The Ministry of Education formalized and designed the Secondary Education Modernisation Programme (SEMP) to;
1. address deficiencies identified in Trinidad and Tobago’s education system;
2. establish a secondary education foundation that would firmly catapult Trinidad and Tobago into the 21st century’s global economic village, information super highway and cutting-edge technological advancements;
3. allow for adaptation to future demands; and
4. produce good citizens.

 

Certain deficiencies in the existing secondary schools education system have been identified, as follows;
1. an unacceptably low level of academic achievement;
2. unsatisfactory personal and social development outcomes;
3. curricular arrangements whose major outcomes were linked to the attainment of a minimum of five General passes in the Caribbean Examinations Council (CXC) examination.

 

SEMP consists of four articulated components;
1. improved educational equity and quality;
2. de-shifting, rehabilitation, and upgrading of schools infrastructure;
3. institutional strengthening;
4. studies and measures for improved sector performance.

(source: Ministry of Education of Trinidad and Tobago)

The Caribbean Examinations Council (CXC) & CSEC Examinations

CXC examinations are criterion-referenced and, as such, are primarily concerned with whether or not candidates have reached established levels of mastery. The critical question is:

Has a candidate demonstrated a given level of competence allowing the examiner to state with some degree of certainty that the candidate has attained the minimum standard required for a particular grade?

Thus, the CXC is interested in comparing candidates’ performance, not with other candidates in the group, but with the preset standard judged to be adequate for the award of particular grades. Grade decisions are based primarily on the competencies, abilities and skills that candidates must demonstrate in order to qualify for particular grades.

The CXC utilizes a six-point grading scheme in CSEC examinations that assess candidates’ performance under six (6) Overall and six (6) Profile grades as follows:

Overall Grades:

I: Candidate shows a comprehensive grasp of the key concepts, knowledge, skills and competencies required by the syllabus.
II: Candidate shows a good grasp of the key concepts, knowledge, skills and competencies required by the syllabus.
III: Candidate shows a fairly good grasp of the key concepts, knowledge, skills and abilities required by the syllabus.
IV: Candidate shows a moderate grasp of the key concepts, knowledge, skills and competencies required by the syllabus.
V: Candidate shows a very limited grasp of the key concepts, knowledge, skills and competencies required by the syllabus.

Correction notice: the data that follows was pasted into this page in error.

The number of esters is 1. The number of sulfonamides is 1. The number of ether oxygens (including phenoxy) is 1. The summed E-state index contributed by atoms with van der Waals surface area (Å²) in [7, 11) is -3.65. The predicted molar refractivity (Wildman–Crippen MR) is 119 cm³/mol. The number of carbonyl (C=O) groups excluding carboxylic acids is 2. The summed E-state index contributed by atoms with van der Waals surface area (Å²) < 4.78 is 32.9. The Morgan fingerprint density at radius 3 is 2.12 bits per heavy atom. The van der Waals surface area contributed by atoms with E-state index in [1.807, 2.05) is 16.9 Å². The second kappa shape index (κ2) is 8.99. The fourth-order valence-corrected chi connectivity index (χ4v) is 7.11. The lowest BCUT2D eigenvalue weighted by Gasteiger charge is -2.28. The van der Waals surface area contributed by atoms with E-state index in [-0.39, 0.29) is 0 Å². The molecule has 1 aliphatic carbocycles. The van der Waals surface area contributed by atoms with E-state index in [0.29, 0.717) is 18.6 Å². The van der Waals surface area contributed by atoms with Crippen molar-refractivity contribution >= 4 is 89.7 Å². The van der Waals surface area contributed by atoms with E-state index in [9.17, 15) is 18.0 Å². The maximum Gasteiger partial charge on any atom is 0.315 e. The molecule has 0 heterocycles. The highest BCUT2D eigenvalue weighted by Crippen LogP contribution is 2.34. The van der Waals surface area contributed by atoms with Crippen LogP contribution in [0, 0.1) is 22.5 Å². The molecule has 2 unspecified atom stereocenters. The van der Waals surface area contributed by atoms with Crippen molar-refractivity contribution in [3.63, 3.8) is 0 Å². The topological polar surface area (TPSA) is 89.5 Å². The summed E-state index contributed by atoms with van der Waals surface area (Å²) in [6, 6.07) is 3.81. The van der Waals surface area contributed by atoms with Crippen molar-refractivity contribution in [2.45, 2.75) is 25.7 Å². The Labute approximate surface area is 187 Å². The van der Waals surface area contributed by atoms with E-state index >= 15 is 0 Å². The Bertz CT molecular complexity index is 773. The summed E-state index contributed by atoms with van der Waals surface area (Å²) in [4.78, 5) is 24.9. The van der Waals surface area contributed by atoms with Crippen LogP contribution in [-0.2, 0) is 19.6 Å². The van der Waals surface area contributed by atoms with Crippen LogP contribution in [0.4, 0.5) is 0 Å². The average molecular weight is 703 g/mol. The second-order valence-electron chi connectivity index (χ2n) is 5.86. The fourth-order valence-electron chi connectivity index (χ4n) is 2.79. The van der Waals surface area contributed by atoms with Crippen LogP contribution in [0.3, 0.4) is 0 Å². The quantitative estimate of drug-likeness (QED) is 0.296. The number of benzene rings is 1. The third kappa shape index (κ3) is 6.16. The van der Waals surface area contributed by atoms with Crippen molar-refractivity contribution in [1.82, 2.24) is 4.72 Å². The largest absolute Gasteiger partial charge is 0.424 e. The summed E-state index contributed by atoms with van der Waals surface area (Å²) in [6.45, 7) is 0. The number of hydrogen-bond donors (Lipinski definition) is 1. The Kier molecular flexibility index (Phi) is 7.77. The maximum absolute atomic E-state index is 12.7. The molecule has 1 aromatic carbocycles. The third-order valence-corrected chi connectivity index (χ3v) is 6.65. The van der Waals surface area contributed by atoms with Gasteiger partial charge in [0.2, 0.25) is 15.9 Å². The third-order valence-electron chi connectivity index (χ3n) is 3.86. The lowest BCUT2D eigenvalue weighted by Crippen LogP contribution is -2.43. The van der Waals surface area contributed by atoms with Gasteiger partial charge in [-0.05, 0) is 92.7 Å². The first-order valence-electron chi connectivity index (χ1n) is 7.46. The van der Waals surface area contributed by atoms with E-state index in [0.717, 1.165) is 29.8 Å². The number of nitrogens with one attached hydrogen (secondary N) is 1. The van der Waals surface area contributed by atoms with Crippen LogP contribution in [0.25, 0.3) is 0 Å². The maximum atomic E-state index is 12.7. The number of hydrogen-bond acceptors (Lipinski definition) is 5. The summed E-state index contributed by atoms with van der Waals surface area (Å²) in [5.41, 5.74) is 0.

VI: Candidate shows a very limited grasp of the key concepts, knowledge, skills and competencies required by the syllabus.

Profile Grades:
A = Outstanding; B = Good; C = Fairly Good; D = Moderate; E = Weak; F = Poor.

For each unit in each examination CAPE students sit, they receive;
An overall grade: I - VII
A module grade: A - G

 

CAPE Reports

CAPE candidates receive a report for performance on each Unit. For each Unit, candidates receive;
(a) an overall grade (I to VII) to indicate the quality of performance on the Unit as a whole;
(b) a module grade (A to G) to reflect performance on each module of the Unit.

Overall Grades

I: Shows an excellent grasp of the principles, concepts and skills contained in the syllabus. Applies principles, concepts and skills to problem situations and analyses, synthesizes and evaluates issues in a competent manner.
II: Shows a very good grasp of the principles, concepts and skills contained in the syllabus. Applies principles, concepts and skills to problem situations and analyses, synthesizes and evaluates issues in a competent manner.
III: Shows a good grasp of the principles, concepts and skills contained in the syllabus. Applies principles, concepts and skills to problem situations and analyses, synthesizes and evaluates issues in a competent manner.
IV: Shows a satisfactory grasp of the principles, concepts and skills contained in the syllabus. Applies principles, concepts and skills to problem situations and analyses, synthesizes and evaluates issues in a competent manner.
V: Shows an acceptable grasp of the principles, concepts and skills contained in the syllabus. Applies principles, concepts and skills to problem situations and analyses, synthesizes and evaluates issues in a competent manner.
VI: Shows a limited grasp of the principles, concepts and skills contained in the syllabus. Shows basic weaknesses in the application of principles, concepts and skills and in analyzing or evaluating issues.
VII: Shows a very limited grasp of the principles, concepts and skills contained in the syllabus. Shows little or no skills in the application of principles, concepts and skills in analyzing or evaluating issues.

Module Grades

A = Excellent; B = Very Good; C = Good; D = Satisfactory; E = Acceptable; F = Limited; G = Very Limited;

(source: Ministry of Education of Trinidad & Tobago)